I’m not usually one to make resolutions, but this one is as good as any, I suppose: I want to reread.

Like many of you, I get caught up in the latest literary trends.  I watch National Book Award and Pulitzer Prize lists like a hawk, always waiting for the next bestseller.  I’m a huge fan of young adult literature, and will read almost anything I see my students pick up.  I’m very picky about what I read, too; if a book hasn’t captured me after fifty pages, I’m done.  This all can make for a sort of stressful library and bookstore experience, probably because I expect each book I read to be my new favorite.

Recently, I’ve given up trying to find new things.  I read a couple of modern novels that were good but not great, and subsequently found myself choosing books at the library I had already read.  Back at home, I retreated to the confines of my own bookshelf.  Now that I’ve started rereading, I can’t stop.

If you’re not a rereader, allow me to wax poetic about why I like it for a moment.  Rereading does wonders for understanding. The first time through a book, I’m focused primarily on story and character.  What’s happening?  Who is doing what?  Why?  But the second time through, I start to notice the author’s craft.  She dropped a hint in chapter two that completely affects the end of the story!  Those characters had a really confusing conversation on page 102 that I skimmed because it didn’t seem important, but now I see the whole plan started there!

I also start to notice an author’s writing style much more when I reread.  It often doesn’t jump out the first time, but once I have the story down, I can pay more attention to how it’s told.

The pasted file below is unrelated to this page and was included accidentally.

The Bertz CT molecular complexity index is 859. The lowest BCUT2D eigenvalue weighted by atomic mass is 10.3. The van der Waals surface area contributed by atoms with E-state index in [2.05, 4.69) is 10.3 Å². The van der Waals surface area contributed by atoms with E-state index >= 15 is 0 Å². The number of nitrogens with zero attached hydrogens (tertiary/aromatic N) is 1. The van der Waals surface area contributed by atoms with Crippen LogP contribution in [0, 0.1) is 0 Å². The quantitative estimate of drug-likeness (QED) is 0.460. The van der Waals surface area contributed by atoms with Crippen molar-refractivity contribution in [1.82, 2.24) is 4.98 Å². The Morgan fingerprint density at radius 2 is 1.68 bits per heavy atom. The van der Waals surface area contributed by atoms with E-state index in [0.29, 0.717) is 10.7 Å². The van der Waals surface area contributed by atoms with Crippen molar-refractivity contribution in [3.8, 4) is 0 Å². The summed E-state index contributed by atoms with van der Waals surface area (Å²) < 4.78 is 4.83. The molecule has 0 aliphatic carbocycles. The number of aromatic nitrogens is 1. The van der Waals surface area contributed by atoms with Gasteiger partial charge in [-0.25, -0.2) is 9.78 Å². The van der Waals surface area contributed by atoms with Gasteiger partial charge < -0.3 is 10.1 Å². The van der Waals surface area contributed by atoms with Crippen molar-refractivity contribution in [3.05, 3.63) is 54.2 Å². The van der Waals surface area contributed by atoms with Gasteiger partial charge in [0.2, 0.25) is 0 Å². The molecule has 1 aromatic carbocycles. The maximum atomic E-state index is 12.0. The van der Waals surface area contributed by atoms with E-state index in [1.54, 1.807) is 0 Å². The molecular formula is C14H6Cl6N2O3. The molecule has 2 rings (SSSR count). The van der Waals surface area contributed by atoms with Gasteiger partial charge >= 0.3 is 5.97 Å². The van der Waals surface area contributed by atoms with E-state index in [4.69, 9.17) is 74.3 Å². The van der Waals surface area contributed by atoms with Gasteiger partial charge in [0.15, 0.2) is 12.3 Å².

(These first two reasons I reread have been hugely apparent in my current rereading of the Harry Potter series (cliché, I know, but it’s still good the fifth time through).  Rowling is the queen of sneaky foreshadowing, and I’ve noticed she uses the word “considerable” more than any human should.)

But my favorite thing about rereading is noticing myself.  As Forester says, the books that affect and change us the most are “those for which we are ready.”  It’s likely that twelve-year-old you just isn’t ready for the message Little Women has to share.  A Wrinkle in Time is a super cool sci-fi adventure story when you’re ten and a well-written sci-fi adventure story when you’re fifteen, but it’s a masterful story of love and grace that makes you tear up when you’re twenty.

My favorite example of the power of rereading, and the inspiration for making it my resolution, is my own experience with the graphic novel Blankets by Craig Thompson.  I first read it as a freshman in college.  I thought it was awesome.  I had just discovered graphic novels, and was geeking out with all of the classics of the genre. Blankets was my favorite because I loved the art style, the setting (a long Midwestern winter) was familiar, and the characters were young and relatable.  But did I really understand the characters’ situation?  Looking back, not really.  The story is semi-autobiographical, following Thompson through childhood, church, and college.  Much of the story centers on a relationship he had with a girl.  Sure, I had been a kid once, I’d spent a lot of time in church, and I was now in college.  But freshman me had never dated, never had much more than a crush.  The love story Thompson told was intriguing but unfamiliar.